This year I plan to make up for lost time in publication; while finishing my dissertation I was still doing research but didn’t get around to publishing it. Now I’m in the process of doing that and I thought I’d also take a look at some work from my early days of grad school. At the time I didn’t know which ideas were publishable or not.
The work is from the SIGHT project, which seeks to infer the author’s communicative intention in the design of information graphics. The project grew from Stephanie Elzer’s thesis, who worked with bar graphs. Since then, Rich Burns has worked in expanding it to grouped bar charts and Peng Wu has worked with line graphs. Seniz Demir worked in actually generating textual descriptions for blind users. I believe everyone in my lab has worked on the project at some point in time, though not all for thesis work.
Way back in 2003 or so, I worked on the project in trying to integrate the natural language information in graph titles, but I found there were a lot of problems in graph titles. (I also did several interesting analyses, which I hope to redo on newer data and publish)
That said, we’ve used keyword methods before, but I’m interested in part of speech tagging the titles as a precursor for more interesting analysis. Actually I tagged them back in 2003 with Brill’s tagger. The big problem is the case of the titles: Many are all uppercase or title case, so the tagger labels everything as proper nouns (NNP/NNPS). At the time, I lowercased the titles, which worked reasonably well but really isn’t the way to go. Here’s are some example titles:
- ON THE REBOUND?
lowercasing works just fine here
- GERMANS MISS THEIR MARKS
lowercasing messes up the part of speech for “Germans”
- SOUTHWEST’S BIG COST ADVANTAGE
lowercasing is generally bad for this
Now several years have passed and I’d like to beef up the work and try to publish. But I figure I should do a better job than lowercasing the titles, so I’ve embarked on a quest to fix those darned titles. This post will document some of the ups and downs of today’s coding session. I haven’t gotten around to reading some of the articles on fixing the casing, but I’ll get there soon. I wanted to code up some ideas before I forgot them and also it feels good to program after so long.
My first idea was to check the Google language model I have and see whether the uppercase or lowercase form of each word is more common. (I’d love to check the accompanying article text, but I don’t have that for the graphs I’ve looked at so far) Also note that I can’t really just load it into memory, so I have to scan the titles and build a list of word forms that I want frequencies for.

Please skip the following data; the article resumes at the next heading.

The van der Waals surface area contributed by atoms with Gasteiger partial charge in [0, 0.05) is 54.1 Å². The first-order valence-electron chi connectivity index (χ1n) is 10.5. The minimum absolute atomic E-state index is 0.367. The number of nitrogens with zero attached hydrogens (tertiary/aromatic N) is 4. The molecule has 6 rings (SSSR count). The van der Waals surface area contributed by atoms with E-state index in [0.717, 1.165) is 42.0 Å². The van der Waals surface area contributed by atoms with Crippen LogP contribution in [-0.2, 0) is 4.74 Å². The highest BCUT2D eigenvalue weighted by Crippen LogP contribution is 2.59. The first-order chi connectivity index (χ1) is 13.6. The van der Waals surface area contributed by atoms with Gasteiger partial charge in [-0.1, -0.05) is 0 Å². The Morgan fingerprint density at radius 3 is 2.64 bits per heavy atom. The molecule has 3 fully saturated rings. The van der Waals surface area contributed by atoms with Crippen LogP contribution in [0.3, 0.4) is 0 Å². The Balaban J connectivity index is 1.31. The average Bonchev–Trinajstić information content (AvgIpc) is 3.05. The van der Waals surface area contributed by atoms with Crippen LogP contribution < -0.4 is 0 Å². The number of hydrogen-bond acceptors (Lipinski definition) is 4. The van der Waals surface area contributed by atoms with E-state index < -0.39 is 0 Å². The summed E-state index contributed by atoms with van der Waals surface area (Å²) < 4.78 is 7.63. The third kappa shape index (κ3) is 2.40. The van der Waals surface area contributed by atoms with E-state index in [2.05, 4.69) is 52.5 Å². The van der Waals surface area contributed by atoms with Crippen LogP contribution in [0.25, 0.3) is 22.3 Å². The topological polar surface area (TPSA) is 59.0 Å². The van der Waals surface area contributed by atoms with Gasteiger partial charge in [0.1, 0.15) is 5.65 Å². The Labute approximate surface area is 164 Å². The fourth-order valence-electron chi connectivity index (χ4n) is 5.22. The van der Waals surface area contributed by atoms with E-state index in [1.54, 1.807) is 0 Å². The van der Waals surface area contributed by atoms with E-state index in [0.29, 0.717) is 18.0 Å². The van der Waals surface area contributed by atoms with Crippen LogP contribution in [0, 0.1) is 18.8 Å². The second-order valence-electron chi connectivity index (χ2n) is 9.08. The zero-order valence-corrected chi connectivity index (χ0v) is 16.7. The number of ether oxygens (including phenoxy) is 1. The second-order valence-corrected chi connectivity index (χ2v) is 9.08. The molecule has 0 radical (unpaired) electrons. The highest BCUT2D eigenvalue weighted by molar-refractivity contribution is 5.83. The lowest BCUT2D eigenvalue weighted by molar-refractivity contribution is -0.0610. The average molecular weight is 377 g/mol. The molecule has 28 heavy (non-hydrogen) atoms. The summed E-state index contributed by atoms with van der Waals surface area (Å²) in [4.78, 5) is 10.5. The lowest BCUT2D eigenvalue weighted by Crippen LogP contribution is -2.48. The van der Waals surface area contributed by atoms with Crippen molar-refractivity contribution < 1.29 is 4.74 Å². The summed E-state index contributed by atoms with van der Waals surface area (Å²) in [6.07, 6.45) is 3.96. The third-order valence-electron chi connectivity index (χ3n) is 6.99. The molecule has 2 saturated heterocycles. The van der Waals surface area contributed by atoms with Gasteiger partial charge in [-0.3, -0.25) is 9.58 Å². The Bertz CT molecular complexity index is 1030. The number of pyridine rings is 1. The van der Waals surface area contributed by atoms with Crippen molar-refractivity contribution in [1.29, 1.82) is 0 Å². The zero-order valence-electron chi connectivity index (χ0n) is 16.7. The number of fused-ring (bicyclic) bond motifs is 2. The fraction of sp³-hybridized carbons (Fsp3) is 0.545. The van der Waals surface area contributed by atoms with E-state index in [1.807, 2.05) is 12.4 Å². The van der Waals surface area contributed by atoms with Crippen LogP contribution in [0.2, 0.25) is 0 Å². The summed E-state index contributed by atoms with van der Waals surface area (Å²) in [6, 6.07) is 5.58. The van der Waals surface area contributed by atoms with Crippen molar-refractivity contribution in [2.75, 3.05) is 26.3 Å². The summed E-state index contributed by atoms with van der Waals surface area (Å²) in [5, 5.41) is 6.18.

That led to some interesting problems:
- some words are simply more common in the incorrect casing:
- Total > total
- Quarterly > quarterly
- Sales > sales
- Google’s tokenization method means zero-frequencies for certain tokens:
The second problem is easier so I solved that first. But I can’t just throw away the punctuation. I need to make sure that I’ve left the title intact aside from capitalization. So I temporarily removed punctuation on the edges of tokens while re-capitalizing.
But that’s not enough. I handle the possessive case (‘s) specially if it’s not in the Google data, which helps. Then I also have to consider splitting hyphenated words if they aren’t in Google’s data. After all that I need to reassemble the string so that it matches the original, just with different casing.
I should also mention another problem I ran into (that I found funny). Originally I created equivalence classes (like stemming) for title words by lowercasing them all. If case information is unreliable, anything with the same lowercase form is a candidate casing. However, I had the title “Ups and Downs”, which turned into “UPS and Downs”. In this case, it’s just that we’re not sure if it should be “Ups” or “ups”, which I have to fix.
The problem of unigrams is a pain though. I’m working on addressing it by doing a Viterbi search, where for each word I consider all alternate casings from the Google unigram data, but use Google bigrams to find the best path through the graph. I doubt bigrams enough will solve the entire problem, especially for single-word titles. But I bet they’ll do better than pure unigrams. Also, you have to consider some titles that require some topical awareness to fix, such as “THE NEXT BOOM”: Does it refer to “next” or “NeXT”? Ideally we’d have the accompanying article text to help with that.
Maybe I’ll write about it again when I see what Viterbi with bigrams can do for me.